The End of an Era


The End of an Era

As the 68-year-old Paul Oliver Memorial Hospital Auxiliary Dissolves, We Look Back at their Incredible Legacy

It all began nearly a century ago, in 1931, when the Ladies Aid Society donated bassinets to Frankfort’s first hospital, Haldeman House Hospital at 107 Park Avenue. Twenty-one years later, the Auxiliary would officially assimilate to support what is now Paul Oliver Memorial Hospital.

Joanne Brown, who joined the Auxiliary in the 1970s, can still remember vividly when she came up with the idea for the hospital’s gift shop. The Auxiliary had been using a tiny closet as a space to sell homemade gifts. “I thought it would be neat if we could sponsor a gift shop,” Brown, now 91, shared.

Brown asked about space, and they soon received permission to use a portion of the waiting room. “I didn’t know what I was doing. I was an art and English teacher and didn’t know anything about merchandising.”

Determined to make the gift shop work, Brown rolled up her sleeves and dove in, driving as far as Chicago and Detroit to find gifts to line the shelves. “It turned out pretty good. We earned money for the hospital and we were proud.”

Serving eventually as the Head of Volunteers, Brown described her experience of finding willing helpers as nearly effortless. “Everyone I asked would do it. It was wonderful because everyone was so willing to help the hospital.”

As decades passed, others would continue to run that same and beloved gift shop – including Diane Miller, who served the Auxiliary during its last six years in many roles and capacities, including president.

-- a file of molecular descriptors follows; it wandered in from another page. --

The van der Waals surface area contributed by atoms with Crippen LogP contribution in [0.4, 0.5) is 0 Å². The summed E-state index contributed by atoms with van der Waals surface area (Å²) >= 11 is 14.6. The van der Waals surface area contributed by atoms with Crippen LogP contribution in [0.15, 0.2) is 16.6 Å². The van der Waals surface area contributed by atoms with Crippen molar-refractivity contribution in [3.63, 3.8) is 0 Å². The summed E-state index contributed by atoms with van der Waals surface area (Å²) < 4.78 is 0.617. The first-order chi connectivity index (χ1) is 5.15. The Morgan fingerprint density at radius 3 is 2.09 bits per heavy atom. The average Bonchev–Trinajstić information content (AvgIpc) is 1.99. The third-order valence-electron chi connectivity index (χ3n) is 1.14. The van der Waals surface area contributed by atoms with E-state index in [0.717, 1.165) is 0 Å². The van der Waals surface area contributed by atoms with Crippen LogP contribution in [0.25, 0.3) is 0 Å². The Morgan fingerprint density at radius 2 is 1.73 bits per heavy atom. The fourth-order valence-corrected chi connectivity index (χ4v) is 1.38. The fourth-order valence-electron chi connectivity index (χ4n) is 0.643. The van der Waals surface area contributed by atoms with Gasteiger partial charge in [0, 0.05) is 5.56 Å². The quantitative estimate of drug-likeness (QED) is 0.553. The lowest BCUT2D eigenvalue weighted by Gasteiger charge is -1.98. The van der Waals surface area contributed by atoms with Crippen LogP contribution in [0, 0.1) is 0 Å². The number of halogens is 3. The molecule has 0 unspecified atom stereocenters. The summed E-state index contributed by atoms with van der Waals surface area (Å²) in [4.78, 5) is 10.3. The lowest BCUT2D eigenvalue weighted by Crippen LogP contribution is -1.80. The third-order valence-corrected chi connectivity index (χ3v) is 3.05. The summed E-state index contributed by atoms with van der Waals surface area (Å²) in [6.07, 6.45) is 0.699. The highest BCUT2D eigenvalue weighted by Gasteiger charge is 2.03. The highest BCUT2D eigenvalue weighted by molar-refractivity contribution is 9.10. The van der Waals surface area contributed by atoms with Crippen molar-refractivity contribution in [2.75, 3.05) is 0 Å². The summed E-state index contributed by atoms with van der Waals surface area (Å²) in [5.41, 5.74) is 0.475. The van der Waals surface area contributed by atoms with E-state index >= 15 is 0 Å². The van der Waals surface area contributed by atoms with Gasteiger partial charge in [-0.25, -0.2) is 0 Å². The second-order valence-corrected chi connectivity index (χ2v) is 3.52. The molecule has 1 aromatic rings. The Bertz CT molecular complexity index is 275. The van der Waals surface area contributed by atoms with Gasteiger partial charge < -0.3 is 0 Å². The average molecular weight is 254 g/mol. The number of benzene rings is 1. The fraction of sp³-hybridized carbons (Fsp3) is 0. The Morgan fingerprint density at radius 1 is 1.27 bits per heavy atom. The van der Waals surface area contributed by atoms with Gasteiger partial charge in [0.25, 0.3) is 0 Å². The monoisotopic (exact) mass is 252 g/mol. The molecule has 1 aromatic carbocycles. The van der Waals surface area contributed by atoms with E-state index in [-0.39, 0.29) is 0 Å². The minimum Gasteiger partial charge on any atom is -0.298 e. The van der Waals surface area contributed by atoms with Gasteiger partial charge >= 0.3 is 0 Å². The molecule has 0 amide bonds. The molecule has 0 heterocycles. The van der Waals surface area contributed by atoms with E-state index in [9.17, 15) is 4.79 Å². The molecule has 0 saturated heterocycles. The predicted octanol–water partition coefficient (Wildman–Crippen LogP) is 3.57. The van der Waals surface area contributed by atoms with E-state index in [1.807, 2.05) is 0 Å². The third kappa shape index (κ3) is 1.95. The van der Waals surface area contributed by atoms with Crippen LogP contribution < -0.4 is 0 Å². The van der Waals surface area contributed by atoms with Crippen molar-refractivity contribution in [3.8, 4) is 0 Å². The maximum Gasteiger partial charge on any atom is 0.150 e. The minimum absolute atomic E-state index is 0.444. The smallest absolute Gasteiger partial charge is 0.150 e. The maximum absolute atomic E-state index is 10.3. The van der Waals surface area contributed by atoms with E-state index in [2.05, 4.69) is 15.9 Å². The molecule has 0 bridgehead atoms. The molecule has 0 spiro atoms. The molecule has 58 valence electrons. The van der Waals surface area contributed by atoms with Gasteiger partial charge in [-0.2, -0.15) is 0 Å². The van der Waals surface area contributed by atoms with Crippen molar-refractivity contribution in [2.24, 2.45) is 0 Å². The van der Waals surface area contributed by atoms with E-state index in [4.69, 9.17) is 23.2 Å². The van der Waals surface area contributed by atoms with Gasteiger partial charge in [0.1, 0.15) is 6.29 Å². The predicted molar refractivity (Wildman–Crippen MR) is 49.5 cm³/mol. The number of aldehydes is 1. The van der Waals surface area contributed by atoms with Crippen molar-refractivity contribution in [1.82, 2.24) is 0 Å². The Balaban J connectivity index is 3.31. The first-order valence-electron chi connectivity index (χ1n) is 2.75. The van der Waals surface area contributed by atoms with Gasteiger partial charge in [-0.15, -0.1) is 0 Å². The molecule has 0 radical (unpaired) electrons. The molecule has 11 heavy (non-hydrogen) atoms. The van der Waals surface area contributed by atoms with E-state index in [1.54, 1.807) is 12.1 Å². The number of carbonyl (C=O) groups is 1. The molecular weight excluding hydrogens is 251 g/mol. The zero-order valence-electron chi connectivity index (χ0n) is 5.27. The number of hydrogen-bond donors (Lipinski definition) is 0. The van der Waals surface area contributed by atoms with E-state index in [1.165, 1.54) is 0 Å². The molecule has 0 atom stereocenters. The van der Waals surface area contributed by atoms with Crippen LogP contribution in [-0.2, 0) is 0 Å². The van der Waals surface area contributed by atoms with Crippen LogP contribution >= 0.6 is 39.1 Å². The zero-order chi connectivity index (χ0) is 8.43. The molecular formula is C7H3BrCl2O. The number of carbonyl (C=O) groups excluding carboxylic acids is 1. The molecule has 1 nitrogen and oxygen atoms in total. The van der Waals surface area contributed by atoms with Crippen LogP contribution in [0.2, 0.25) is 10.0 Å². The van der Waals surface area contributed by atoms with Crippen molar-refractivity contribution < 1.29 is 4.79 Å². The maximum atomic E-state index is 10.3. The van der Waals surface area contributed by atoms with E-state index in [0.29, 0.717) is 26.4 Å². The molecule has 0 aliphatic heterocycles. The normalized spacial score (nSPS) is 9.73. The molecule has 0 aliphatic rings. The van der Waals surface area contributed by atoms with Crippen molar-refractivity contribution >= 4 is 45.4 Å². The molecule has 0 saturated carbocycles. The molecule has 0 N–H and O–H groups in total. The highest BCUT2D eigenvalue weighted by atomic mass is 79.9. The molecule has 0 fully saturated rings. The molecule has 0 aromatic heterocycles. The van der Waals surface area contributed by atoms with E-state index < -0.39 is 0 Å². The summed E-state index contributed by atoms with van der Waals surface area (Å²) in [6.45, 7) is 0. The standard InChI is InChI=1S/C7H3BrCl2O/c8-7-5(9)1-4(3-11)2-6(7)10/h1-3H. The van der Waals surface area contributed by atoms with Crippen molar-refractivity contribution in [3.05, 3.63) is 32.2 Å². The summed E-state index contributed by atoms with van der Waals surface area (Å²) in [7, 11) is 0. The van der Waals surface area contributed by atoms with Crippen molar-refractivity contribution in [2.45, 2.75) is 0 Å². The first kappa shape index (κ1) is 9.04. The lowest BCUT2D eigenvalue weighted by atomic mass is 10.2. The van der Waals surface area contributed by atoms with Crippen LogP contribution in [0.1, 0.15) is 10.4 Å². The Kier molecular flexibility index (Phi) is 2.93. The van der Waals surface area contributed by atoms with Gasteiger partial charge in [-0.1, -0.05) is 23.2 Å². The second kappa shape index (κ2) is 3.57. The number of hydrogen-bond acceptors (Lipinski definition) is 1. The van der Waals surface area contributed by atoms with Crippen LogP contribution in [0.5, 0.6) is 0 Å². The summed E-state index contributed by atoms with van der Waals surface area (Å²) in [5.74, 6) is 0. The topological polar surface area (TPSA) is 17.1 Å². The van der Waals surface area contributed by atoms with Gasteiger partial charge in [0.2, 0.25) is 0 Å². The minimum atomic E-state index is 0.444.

Miller is saddened by its recent disbandment, an agreement made this past April though discussed for several years due to a changing and increasingly competitive fundraising landscape. “It was a tough decision,” Miller shared. “The Auxiliary was much more than just a financial club. These are all very caring women, and I have to say the most important thing for me was working with them. They’re smart, they’re organized, they’re caring.”

Among Miller’s many memories include running the annual golf benefit at Crystal Mountain Resort with the help of co-chair Mary Kay Stemple. Former president Kay Hommel suggested the idea in the mid-1990s, long before golfing fundraisers were mainstream.

“Kay was not even a golfer, but she thought it would be a good thing,” explained Irene Nugent, who also served as president-elect, then president, beginning in the mid-nineties. “Eventually, we had to turn away people because we had too many. It was very popular.”

Nugent relocated to Frankfort from Perrysburg, Ohio in the fall of 1992 with her husband, a Frankfort native, and was looking to form new friendships as well as continue her legacy of volunteering. She joined the Auxiliary after a sudden brush with high blood pressure, a fact she might not have uncovered had she not heard a radio ad promoting walk-in blood pressure checks at Paul Oliver Memorial Hospital.

“I was so thankful that the hospital was here, and I could take advantage of that service – which perhaps saved my life or saved me from a stroke or who knows what. No wonder I wanted to do what I could to sing its praises and help out.”